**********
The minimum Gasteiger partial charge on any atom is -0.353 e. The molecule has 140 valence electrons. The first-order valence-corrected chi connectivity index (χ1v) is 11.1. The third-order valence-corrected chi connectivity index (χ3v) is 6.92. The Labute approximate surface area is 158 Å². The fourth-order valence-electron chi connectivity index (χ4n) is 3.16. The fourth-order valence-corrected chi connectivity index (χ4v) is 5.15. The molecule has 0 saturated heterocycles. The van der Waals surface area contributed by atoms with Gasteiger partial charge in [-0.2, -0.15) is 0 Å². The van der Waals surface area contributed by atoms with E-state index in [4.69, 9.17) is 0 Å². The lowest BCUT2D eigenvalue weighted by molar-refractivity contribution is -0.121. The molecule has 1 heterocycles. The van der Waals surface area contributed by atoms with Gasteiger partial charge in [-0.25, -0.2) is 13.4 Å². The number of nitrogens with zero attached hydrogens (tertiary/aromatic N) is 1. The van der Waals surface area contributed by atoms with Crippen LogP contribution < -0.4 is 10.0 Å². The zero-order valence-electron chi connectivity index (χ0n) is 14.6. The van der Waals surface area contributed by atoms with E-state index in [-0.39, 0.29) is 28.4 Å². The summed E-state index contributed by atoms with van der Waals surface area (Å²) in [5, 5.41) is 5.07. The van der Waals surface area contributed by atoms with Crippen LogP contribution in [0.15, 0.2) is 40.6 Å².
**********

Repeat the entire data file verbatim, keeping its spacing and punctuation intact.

The minimum Gasteiger partial charge on any atom is -0.353 e. The molecule has 140 valence electrons. The first-order valence-corrected chi connectivity index (χ1v) is 11.1. The third-order valence-corrected chi connectivity index (χ3v) is 6.92. The Labute approximate surface area is 158 Å². The fourth-order valence-electron chi connectivity index (χ4n) is 3.16. The fourth-order valence-corrected chi connectivity index (χ4v) is 5.15. The molecule has 0 saturated heterocycles. The van der Waals surface area contributed by atoms with Gasteiger partial charge in [-0.2, -0.15) is 0 Å². The van der Waals surface area contributed by atoms with E-state index in [4.69, 9.17) is 0 Å². The lowest BCUT2D eigenvalue weighted by molar-refractivity contribution is -0.121. The molecule has 1 heterocycles. The van der Waals surface area contributed by atoms with Gasteiger partial charge in [-0.25, -0.2) is 13.4 Å². The number of nitrogens with zero attached hydrogens (tertiary/aromatic N) is 1. The van der Waals surface area contributed by atoms with Crippen LogP contribution < -0.4 is 10.0 Å². The zero-order valence-electron chi connectivity index (χ0n) is 14.6. The van der Waals surface area contributed by atoms with E-state index in [-0.39, 0.29) is 28.4 Å². The summed E-state index contributed by atoms with van der Waals surface area (Å²) in [5, 5.41) is 5.07. The van der Waals surface area contributed by atoms with Crippen LogP contribution in [0.15, 0.2) is 40.6 Å².